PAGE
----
In this study, we applied a network analysis lens to assess the formation of knowledge sharing and collaboration networks among participants in the Safer Care for Older Persons (in residential) Environments (SCOPE) intervention, which aims to develop QI skillsets among care staff in nursing homes. SCOPE (NCT03426072) was a pragmatic 12-month clinical trial of a multi-component intervention designed to equip care aides in Canadian nursing homes (sometimes termed as personal support workers or nursing assistants) with skills to lead, with facilitated support, a QI initiative in their nursing home [27,28,29]. The QI initiative intended to improve quality of care for residents and, at the same time, increase the levels of work engagement and job satisfaction for care aides [27]. While SCOPE was not designed as a network-altering intervention, it has many components aligned with network-altering strategies, as was laid out in the typology of network alteration interventions [6], including group formation, providing motivations to members to connect and build relationships, providing spatial insights to network actors about other teams to collaborate with, and an infra-structure and environment that facilitates connectivity and collaboration across teams. Its communication-based nature could potentially alter the networks among participants, and in doing so, it might facilitate the acquisition of QI skills through information exchange and providing better access to resources.

In accordance with the STROBE checklist of items included in reports of observational studies (Additional file 1), we report on the impact of a communication-based QI intervention, with several opportunities for peer support and feedback, on the formation of communication and collaboration networks across nursing homes.


We assessed the effects of the SCOPE intervention on the formation and strengthening of social networks between participating QI teams. Given the inherently collaborative nature of the intervention, we hypothesized that being involved in the SCOPE trial would improve information exchange and support networks.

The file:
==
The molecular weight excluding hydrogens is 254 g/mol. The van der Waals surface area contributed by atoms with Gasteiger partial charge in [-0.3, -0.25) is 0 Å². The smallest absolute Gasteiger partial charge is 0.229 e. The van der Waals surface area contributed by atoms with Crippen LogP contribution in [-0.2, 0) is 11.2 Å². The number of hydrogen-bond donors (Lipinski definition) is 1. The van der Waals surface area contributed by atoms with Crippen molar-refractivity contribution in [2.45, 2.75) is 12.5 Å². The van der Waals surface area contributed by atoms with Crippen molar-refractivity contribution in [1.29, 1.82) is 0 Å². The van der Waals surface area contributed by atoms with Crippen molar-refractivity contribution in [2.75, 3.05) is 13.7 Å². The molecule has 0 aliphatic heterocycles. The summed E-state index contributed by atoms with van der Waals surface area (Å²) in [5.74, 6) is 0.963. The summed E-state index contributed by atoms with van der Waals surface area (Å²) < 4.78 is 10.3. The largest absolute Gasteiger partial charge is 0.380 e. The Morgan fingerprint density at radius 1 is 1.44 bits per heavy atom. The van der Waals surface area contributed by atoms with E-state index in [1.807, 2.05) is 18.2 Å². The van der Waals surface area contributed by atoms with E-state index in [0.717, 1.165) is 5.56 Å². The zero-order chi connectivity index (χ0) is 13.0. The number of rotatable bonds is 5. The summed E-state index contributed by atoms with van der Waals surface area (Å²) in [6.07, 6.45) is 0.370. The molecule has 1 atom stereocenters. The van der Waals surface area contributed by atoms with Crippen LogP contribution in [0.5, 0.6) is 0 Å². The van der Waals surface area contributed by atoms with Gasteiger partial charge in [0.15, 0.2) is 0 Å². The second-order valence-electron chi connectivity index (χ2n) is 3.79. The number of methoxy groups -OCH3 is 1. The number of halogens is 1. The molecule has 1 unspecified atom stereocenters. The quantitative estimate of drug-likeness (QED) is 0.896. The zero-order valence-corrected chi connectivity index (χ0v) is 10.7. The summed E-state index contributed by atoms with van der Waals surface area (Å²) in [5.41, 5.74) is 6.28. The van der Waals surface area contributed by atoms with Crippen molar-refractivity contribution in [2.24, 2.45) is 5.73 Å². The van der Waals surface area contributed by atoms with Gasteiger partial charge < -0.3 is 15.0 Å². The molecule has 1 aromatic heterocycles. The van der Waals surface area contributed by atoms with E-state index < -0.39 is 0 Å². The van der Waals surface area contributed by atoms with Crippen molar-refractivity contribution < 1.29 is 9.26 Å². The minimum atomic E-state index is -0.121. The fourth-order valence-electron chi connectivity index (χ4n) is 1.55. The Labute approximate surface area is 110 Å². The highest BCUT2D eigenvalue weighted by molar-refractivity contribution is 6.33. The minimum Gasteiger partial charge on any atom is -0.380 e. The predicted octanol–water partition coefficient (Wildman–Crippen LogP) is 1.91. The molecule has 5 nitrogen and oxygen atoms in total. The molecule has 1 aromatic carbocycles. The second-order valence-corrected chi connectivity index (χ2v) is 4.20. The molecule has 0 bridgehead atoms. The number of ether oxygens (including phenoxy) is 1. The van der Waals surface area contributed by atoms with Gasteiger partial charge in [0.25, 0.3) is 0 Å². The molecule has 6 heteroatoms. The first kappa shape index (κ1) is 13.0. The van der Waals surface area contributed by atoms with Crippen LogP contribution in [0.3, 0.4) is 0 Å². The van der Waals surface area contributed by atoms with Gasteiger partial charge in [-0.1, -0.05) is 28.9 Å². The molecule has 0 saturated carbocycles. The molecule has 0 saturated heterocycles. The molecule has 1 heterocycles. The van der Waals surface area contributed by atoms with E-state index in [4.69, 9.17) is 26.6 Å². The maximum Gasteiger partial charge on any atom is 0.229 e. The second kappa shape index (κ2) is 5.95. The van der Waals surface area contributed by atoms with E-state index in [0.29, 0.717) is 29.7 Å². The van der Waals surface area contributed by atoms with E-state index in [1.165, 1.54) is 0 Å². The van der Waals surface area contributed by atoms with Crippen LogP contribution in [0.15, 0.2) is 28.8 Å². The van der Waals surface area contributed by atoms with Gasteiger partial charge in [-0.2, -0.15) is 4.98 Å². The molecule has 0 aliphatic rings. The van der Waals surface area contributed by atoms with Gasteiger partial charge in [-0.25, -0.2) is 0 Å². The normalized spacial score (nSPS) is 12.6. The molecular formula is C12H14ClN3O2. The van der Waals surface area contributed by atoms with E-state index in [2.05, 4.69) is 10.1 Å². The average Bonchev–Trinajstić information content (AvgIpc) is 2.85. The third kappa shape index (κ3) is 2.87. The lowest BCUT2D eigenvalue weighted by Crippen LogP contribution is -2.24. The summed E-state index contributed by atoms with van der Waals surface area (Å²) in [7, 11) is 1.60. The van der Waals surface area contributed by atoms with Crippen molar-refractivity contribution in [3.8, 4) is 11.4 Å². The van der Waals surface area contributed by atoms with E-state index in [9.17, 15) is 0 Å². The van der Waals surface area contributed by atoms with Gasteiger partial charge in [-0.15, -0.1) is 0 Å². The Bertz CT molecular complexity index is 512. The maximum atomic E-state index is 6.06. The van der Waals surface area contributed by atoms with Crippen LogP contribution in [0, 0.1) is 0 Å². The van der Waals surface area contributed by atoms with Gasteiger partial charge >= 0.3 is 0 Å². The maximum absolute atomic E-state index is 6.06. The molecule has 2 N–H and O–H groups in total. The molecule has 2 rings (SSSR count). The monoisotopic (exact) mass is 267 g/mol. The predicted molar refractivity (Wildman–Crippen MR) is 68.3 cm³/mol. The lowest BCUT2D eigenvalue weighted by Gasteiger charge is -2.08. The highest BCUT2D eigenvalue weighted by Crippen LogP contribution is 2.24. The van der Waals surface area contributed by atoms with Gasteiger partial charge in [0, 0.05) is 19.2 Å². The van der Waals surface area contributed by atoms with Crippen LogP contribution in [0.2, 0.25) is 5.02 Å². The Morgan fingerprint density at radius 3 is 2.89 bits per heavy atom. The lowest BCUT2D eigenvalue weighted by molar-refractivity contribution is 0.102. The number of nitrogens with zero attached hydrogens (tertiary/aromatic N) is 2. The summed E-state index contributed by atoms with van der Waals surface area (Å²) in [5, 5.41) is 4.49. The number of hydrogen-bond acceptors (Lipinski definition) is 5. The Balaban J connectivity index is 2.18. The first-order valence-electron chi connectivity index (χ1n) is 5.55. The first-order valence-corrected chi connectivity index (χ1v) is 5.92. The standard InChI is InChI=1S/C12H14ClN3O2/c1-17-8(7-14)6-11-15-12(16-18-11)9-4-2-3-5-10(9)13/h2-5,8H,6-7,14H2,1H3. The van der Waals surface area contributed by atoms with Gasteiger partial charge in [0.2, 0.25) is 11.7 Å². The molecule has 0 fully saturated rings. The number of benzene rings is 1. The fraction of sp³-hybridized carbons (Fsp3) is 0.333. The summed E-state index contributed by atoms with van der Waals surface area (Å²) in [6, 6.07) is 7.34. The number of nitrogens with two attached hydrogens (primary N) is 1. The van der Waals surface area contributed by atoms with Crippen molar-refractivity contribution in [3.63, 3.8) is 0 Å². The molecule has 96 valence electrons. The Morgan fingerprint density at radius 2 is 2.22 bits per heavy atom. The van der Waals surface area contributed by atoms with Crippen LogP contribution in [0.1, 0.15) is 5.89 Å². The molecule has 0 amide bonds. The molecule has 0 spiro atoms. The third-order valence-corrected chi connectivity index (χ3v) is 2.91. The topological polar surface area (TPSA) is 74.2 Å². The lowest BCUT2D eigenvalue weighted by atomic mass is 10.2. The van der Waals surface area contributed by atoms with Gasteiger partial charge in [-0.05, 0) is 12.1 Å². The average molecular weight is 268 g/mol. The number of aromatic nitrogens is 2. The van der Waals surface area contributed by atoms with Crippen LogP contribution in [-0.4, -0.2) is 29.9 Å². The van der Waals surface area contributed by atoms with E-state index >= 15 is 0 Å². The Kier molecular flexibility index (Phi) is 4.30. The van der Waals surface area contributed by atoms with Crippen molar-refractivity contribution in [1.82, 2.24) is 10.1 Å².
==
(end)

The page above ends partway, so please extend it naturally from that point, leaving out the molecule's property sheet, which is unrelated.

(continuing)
Fourteen nursing home QI teams in Alberta (AB) and seventeen in British Columbia (BC) participated in the study. The QI teams were led by care aides, who are unregulated workers in nursing homes similar to nursing assistants in US and personal support workers in other jurisdictions. The teams usually involved unit managers and facility managers as “team sponsors” and “senior sponsors” respectively.

SCOPE provided training for QI skills identified in the Institute for Health Improvement’s (IHI) collaborative breakthrough series model [30] (e.g., collaborative processes of Plan-Do-Study-Act and emphasizing pre-post measurement). While SCOPE focused on equipping care aide teams and senior sponsors to conduct care aide led QI initiatives at the unit or clinical microsystem level, several aspects of the intervention provided opportunities for QI teams to interact. Communications across nursing homes occurred through a series of 4 sessions called Learning Congresses, completed over a 1-year implementation period, led by experienced quality advisors, through which QI skills were introduced and practiced and several opportunities for education, coaching, team building, communication, and networking among participating teams were provided. The Learning Congresses consisted of short plenary presentations on the QI models, group exercises on measuring quality, team building, and sessions focusing on the progress of each participating team. Participating teams had the opportunity to communicate with other teams about their challenges and experiences. Quality Improvement advisors provided continued support to the teams in between Learning Congresses. More details of the SCOPE are provided elsewhere [27,28,29].